“Coffee saved me”

Those Mexican roots helped lay the groundwork for Garcia’s love of coffee, which began as a kid in Houston with his Puebla-native grandfather on trips to the grocery store.

“He would pick me up after elementary school and take me to the Fiesta off Highway 6, have a cup of coffee with milk and cut it with the ladies from the bakery,” Garcia said. “It was a daily routine.”

“Much of what I do is dedicated to him. So many lessons were expressed and absorbed by sharing that cup of coffee with my grandfather when I was a kid, and I wish he could be here now to see where it got me,” he said. he declares.

Rasa Libre was also born Of necessity. Garcia had previously roasted his own beans for personal use, but after being fired from a downtown cafe during the first round of pandemic shutdowns, he determined he had no choice but to try to make a living using his skills.

Like many other roasters, Garcia sells his coffee online and in various pop-ups around town, including in Alief, where he spent most of his childhood and settled during a recent April night to sell coffee at Alief Art House’s latest exhibition. opening. It has also recently started operating a coffee cart three days a week at N’Tegrity Hemp in Sugar Land.

Garcia doesn’t do it alone. His wife Grecia is a tax analyst who helped him register his business as an LLC and assists his pop-ups, selling local plants as Ximena Plants and Coffee.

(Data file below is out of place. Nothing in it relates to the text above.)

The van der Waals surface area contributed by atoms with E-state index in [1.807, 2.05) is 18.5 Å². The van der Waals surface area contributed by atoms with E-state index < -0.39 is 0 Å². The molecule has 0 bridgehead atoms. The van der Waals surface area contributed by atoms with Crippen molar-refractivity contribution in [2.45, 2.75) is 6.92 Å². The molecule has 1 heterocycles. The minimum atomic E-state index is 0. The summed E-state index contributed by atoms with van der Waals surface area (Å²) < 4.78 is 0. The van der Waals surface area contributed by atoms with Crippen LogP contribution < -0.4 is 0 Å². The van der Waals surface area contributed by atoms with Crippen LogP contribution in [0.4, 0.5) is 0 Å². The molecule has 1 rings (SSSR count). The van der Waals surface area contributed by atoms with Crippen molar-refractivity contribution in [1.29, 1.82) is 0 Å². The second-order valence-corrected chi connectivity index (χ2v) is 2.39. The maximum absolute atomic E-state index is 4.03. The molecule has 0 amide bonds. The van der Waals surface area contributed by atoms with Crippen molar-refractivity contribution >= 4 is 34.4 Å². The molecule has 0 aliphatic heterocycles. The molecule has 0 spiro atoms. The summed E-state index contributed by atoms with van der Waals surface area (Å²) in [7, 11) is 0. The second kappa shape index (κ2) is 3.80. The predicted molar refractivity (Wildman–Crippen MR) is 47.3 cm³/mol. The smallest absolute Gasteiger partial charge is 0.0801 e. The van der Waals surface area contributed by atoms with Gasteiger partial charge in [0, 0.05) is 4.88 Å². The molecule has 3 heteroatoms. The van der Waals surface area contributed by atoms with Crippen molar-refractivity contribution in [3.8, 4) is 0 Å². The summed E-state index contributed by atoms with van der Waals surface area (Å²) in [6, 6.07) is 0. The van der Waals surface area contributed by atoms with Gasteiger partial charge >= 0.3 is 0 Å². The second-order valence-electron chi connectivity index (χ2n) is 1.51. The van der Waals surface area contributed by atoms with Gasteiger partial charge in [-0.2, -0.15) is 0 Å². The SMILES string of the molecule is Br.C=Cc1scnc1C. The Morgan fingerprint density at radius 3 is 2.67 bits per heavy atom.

His big breakthrough came when his friend and mentor David Rodriguez, owner of downtown streetwear store The Tipping Point, decided to add a cafe to his storefront. Garcia helped Rodriguez and co-owner Joseph Boudreaux grow the store’s coffee offerings, and in 2020 the couple asked Garcia to supply their beans full-time. The Tipping Point has since opened a second location – this one more of a traditional cafe – up high.

“Sergio understood our brand culture and had been in the coffee industry for a long time, and understood what it was like to not fit the stereotypical image of what a coffee worker looks like,” said said Boudreaux, who is black. “And, at the end of the day, the product he was producing was exceptional.”

Garcia roasts about 80 pounds of coffee for The Tipping Point each week using an industrial roaster he rents from friends at Zelie Beans Coffee in Fort Bend County. The smaller batches that go into one-pound pop-up bags are roasted at home in his garage.

For Boudreaux, the black and brown entrepreneurs making waves in Houston’s coffee scene have effectively taken coffee back to its roots.

“The coffee industry has always had to take into account that coffee comes from black and brown countries, but does not serve black and brown people,” Boudreaux said. “Now there’s a greater emphasis on diversity and bringing in different perspectives, and that’s going to continue.”

Garcia is not sure yet how his business might evolve over time. One idea he has floated is to open a café or rotisserie at his home in Alief, where he could work with the school system to provide jobs and internships for students who want to learn the hospitality industry.

“From all the negativity I faced growing up in Alief, I could have taken so many wrong turns,” Garcia said, “but coffee saved me and guided me in a better direction. “

It would be Garcia’s way of giving back to the neighborhood that made him who he is.